An Entrepreneurial Life

Lawrence PetersenThe year was 1971, and Larry Petersen was feeling confident. He could see the individual pieces of his SDSU education fusing in a practical test of entrepreneurial ability.

Petersen had taken an extra year at SDSU, supplementing the requirements of his marketing degree with classes in psychology and industrial arts. Now it was time to put his knowledge to work on a senior project.

"This was a real test of entrepreneurship before there were any entrepreneurship majors," Petersen said. "We worked in teams—using all the skills and information we had acquired— to develop a viable company."

Petersen believes the brand of innovative thinking he learned at SDSU "stays with you for life." An entrepreneur, he said, "will understand how to move the company forward in a strategic way that CFOs and other managers aren't familiar with."

He should know. Before retiring, the Petersens received more than 100 national awards for sales and marketing excellence in the course of founding and developing three successful companies—LP Marketing, a representative sales and marketing firm for manufacturers of high quality consumer electronics; Bayview Distributing, an electronics distribution arm for 30 manufacturers; and Bayview Development, which buillt custom homes in the Oakland area.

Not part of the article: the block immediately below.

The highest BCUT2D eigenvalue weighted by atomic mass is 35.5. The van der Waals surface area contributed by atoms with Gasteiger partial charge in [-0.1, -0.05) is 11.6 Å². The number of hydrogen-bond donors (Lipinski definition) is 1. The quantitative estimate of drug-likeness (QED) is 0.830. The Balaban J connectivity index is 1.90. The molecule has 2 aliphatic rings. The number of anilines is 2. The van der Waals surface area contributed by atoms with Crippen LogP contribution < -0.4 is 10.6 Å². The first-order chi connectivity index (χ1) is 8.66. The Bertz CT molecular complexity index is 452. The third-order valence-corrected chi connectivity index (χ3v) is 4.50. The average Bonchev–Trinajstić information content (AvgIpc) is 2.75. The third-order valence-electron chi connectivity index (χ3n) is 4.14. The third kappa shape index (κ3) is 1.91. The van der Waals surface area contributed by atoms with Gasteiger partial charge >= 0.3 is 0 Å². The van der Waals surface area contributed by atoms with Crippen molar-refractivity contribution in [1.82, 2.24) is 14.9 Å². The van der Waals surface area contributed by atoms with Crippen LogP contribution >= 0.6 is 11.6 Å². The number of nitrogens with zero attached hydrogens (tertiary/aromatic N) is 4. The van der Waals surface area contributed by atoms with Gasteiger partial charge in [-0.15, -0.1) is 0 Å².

In 1999, a gift from Petersen and his wife, Madeline, created SDSU's Entrepreneur-inResidence program. This program helps link the college to the local business community by providing the necessary experience to guide the college's students and faculty to those resources that connect classroom lessons and real-world business practices. In 2011, the Petersens made a planned gift to ensure its continued success in the future.

For many years, Petersen has been a judge for SDSU's Venture Challenge business plan competition, or-ganized by the Lavin Entrepreneurship Center.

It's important to the Petersens that SDSU continue to foster an entrepreneurial spirit in today's students. The couple's recent decision to bequeath $2 million of their estate to the Lavin Entrepreneurship Center will generate new opportunities for the center to expand and develop links with each of SDSU's seven colleges—in short, to teach every student to think like an entrepreneur.